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A number of interesting surveys and industry-related forecasts made headlines over the past several weeks… All of them pointing to a good year ahead.

A couple of surveys that caught my eye had to do with new trends in Generation Y home buying preferences. This is something to consider when you realize that this group (those now in their 20s and 30s) represents the largest segment of current home buyers. As NAHB Assistant VP of research, Rose Quint said at a recent International Builders’ show, “Builders will build whatever demand calls out for.”

So it was with particular interest that I read that Generation Yers are more likely to seek out energy-efficient features than previous generations of homebuyers – and they are willing to pay extra for them.

According to one NAHB survey, four of the top ten features young home buyers are looking for when they purchase a new home are directly related to energy efficiency, including low-E windows and Energy-Star-rated appliances, efficient HVAC systems and programmable thermostats. Homes that are Energy Star certified were found to be particularly attractive to this group.

A related survey found that Generation Y – also known as Millennials – have a high interest in new smart-home features. They are very comfortable using smartphones and tablets and are therefore seeking new ways to remotely manage many of the home features now accessible via the Internet. Young buyers showed strong interest in the ability to remotely manage their home’s HVAC system, internal lighting and Internet-accessible security systems.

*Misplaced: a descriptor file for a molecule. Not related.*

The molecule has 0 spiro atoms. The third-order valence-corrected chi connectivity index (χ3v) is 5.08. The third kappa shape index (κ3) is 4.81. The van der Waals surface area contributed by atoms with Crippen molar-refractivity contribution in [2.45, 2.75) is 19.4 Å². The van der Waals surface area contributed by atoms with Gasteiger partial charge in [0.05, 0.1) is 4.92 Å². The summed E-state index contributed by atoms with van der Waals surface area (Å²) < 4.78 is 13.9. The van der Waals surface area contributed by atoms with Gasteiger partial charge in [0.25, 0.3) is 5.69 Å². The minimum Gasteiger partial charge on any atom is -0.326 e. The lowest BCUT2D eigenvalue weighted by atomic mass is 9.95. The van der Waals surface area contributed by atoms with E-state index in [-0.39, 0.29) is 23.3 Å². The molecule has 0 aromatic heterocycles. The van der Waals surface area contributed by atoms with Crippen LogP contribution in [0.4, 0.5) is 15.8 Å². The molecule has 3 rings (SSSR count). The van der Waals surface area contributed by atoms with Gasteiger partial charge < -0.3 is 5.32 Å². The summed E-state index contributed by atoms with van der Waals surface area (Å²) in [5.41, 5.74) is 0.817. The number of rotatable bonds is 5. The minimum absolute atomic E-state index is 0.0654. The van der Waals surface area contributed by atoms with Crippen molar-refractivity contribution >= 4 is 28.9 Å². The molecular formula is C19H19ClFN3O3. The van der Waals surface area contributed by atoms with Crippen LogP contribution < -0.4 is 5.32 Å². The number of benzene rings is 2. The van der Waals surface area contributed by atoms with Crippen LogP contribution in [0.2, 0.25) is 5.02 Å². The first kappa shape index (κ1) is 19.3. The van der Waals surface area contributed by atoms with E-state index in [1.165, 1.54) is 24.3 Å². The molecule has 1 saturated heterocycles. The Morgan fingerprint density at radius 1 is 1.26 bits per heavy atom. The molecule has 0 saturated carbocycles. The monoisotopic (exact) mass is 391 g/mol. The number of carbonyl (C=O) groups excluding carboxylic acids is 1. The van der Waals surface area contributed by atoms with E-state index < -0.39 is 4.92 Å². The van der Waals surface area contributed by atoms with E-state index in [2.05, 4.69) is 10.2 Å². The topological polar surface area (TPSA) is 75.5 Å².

Lack of Awareness

In a completely unrelated survey sponsored by Emerson Climate Technologies, results found that nearly half of U.S. construction firms are completely unaware of the new higher SEER standards that took effect at the beginning of this year.

SEER standards are directly related to the efficiency of residential air conditioners and heat pumps. New standards that went into effect on January 1, 2015 are unique in that they actually allow for different regional standards rather than mandating one national standard. In 2006, the SEER standard efficiency increased from a minimum 10 SEER rating to 13 SEER. In most areas throughout the country, that standard has now changed to a minimum 14 SEER rating for both new construction and equipment replacements (learn more at

According to the survey, the majority of those HVAC professionals that are aware of the higher standards expressed optimism that the newer, tighter standards would help drive sales. 60% of respondents said they expect to see an increase in sales of 16 SEER systems and above.

And speaking of increased sales, 2015 should be a good year for construction, according to a new economic forecast from The Associated Builders and Contractors (ABC). Anirban Basu, the association’s chief economist, said that ABC expects nonresidential construction spending to expand by about 7.5 percent this year. This includes areas such as power, lodging, office space and manufacturing. Basu said that contractors should continue to experience a lengthening backlog and the industry should continue to see increases in nonresidential construction spending and employment growth.

This optimism is also reflected in a recent survey of ACCA members (Air Conditioning Contractors of America), which found that HVAC contractors are feeling good about opportunities in 2015. The organization’s Contractor Comfort Index (CCI) came in at 74 this past January, about five points higher than a year earlier.

According to member feedback, the rate of business growth will depend upon the region and the vertical markets being addressed. Still, contractors are hoping that this is the year they experience a consumer switch from equipment repair to replace.

“Sales in 2014 were pretty good, and I think 2015 sales will continue to grow,” said incoming ACCA chairman, Phil London. “There is a lot of aging equipment out there, and it needs to be replaced.”

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